• Soups: For fall or winter, a comforting bowl of seasonal soup or a soup night with several soups is a fun idea. Add a basket of delicious bread.

  • For a more festive board, spring for some might-adds: fancy olives, smoked salmon, shrimp, marinated mushrooms, and artichoke hearts


What’s in the Pantry?

If you’re a gardener or keep your freezer stocked, you may find that you’ve done much of the work!

  • We already have two freezers full of many different vegetables (roasted peppers, steamed broccoli, baby green beans, pea pods) and fruits (five kinds of berries and cubed melons). In our case, it all comes from the garden.
  • I have containers of well-seasoned broths in the freezer, ready to thaw and receive vegetables for soup.
  • I’ve canned dozens of jars of tomatoes, tomato sauces, and salsas, along with jars of fruit jams and pickles.
  • We’ve stashed a winter’s supply of home-grown onions, purple- and yellow-fleshed potatoes, winter squash, sweet potatoes, carrots, beets, and garlic in the cellar.
  • Our kitchen opens onto a small solar greenhouse which has begun and will continue producing a variety of cut-and-come-again salad and cooking greens until spring.
  • Our cellar shelves are already stacked with several weeks’ worth of emergency supplies along with a few fancier things in case of unexpected company: canned tuna, chicken, sardines, smoked herring, etc.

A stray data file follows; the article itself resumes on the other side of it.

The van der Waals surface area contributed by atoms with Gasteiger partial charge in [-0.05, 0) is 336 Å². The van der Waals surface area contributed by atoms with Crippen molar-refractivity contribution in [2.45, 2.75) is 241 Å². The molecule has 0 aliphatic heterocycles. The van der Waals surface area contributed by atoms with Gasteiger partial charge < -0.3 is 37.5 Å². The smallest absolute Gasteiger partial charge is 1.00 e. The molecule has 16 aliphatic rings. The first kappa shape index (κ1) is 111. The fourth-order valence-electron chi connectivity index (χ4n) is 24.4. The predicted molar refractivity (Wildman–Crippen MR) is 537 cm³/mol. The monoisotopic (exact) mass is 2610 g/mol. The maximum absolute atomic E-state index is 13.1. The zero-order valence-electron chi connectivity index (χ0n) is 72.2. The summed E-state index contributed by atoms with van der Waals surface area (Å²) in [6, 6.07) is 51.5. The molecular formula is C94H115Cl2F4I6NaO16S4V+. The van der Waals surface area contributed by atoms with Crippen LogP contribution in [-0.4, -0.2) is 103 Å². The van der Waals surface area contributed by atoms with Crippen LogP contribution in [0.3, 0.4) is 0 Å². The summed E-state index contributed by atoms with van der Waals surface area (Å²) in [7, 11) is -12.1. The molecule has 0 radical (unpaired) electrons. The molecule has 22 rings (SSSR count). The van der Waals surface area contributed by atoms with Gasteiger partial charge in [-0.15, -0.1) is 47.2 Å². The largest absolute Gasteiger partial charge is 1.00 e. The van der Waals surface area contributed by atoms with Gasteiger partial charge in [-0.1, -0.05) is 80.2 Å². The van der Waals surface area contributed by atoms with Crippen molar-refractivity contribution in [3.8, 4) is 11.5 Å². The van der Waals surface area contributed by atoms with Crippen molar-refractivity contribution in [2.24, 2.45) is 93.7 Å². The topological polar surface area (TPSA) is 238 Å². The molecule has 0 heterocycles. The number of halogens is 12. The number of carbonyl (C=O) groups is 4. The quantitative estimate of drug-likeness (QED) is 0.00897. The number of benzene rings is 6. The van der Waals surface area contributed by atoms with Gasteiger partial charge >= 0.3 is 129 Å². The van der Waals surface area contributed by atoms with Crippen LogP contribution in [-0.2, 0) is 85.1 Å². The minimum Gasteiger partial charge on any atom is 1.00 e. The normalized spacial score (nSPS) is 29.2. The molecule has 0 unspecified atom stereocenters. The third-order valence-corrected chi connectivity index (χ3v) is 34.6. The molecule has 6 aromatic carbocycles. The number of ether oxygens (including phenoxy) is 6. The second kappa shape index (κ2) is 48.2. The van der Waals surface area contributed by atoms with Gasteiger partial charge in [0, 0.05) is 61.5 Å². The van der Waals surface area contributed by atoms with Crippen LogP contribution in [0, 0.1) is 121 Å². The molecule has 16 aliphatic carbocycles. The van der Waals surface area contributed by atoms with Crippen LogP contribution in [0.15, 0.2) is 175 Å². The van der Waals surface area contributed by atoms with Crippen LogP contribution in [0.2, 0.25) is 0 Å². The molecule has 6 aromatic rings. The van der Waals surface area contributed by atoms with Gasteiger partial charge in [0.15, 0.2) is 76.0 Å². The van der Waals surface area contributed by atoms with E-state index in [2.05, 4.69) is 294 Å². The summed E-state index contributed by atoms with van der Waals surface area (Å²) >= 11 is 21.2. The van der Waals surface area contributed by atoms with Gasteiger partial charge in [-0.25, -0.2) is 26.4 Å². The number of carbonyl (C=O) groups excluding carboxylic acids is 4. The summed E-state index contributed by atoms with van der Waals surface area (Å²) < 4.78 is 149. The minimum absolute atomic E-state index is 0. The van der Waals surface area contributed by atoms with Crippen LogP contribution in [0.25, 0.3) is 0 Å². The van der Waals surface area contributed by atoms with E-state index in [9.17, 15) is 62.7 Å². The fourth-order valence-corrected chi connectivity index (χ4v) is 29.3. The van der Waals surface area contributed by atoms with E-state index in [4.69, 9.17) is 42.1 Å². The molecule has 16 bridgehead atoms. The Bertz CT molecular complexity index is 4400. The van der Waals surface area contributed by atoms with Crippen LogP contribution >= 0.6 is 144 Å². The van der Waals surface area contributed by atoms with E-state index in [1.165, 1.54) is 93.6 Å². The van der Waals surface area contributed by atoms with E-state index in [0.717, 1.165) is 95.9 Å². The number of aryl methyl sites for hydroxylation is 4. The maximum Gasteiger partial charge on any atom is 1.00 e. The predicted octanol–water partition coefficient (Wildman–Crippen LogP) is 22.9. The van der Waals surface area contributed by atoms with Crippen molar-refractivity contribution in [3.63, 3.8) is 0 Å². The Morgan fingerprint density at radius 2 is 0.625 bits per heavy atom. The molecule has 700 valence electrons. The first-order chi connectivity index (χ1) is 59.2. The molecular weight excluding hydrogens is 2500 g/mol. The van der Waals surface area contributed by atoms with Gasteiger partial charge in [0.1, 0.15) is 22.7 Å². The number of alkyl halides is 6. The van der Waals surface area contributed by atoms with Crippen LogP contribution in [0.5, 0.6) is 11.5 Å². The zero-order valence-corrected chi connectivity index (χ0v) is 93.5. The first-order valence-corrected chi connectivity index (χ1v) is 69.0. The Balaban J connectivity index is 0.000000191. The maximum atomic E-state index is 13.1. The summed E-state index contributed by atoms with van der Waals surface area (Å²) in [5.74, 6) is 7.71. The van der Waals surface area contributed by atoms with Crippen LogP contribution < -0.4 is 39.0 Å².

Preparing Ahead

I did a little extra work during the past few weeks that didn’t seem that onerous:

  • I baked the bread and stored in the freezer: a big load of flatbreads, baguettes, pitas, and loaves. 
  • As I was preparing other meals, I cooked up and froze dry beans, chickpeas, lentils, and brown barley in various-sized containers. See my lentil soup recipe.
  • Finally, we did a big final shopping: a pound of smoked salmon, a big bag of frozen shrimp, a variety of hard cheeses, several boxes of whole-grain crackers, a few quarts of yogurt, several bags of green pears and winter apples, and an assortment of nuts, seeds, and dried fruits (our usual snack foods).

The Pies

Oh, I’ve allowed one major deviation. Pies. I’ve baked and frozen three pies from my summer larder: a squash-maple, a blackberry, and a blueberry. See pie-making tips.

For a quick dessert, consider a blackberry cobbler or a fruit crisp.

The Leftovers

With the leftovers, enjoy bowls of oatmeal and berries for breakfast. For dinner? Mix up a container of broth, a load of diced vegetables and a container of barley or white beans, and—voila!—a hearty soup. Broccoli-cheese soup. Black-bean chili. White-bean chili. It becomes a feast when accompanied by a platter of pitas, crackers, cheeses, hummus & other dips, olives, sliced beets, carrot sticks, broccoli florets.

Yes, we’ll bypass a lot of traditional cooking this season. But we will be chatting online and on the phone, and sharing with everyone how well we’re eating.

Bon Appétit to us and to you. Wishing you all a season of groaning boards and overflowing bowls.

About The Author

Margaret Boyles

Margaret Boyles is a longtime contributor to The Old Farmer’s Almanac. She wrote for UNH Cooperative Extension, managed NH Outside, and contributes to various media covering environmental and human health issues. Read More from Margaret Boyles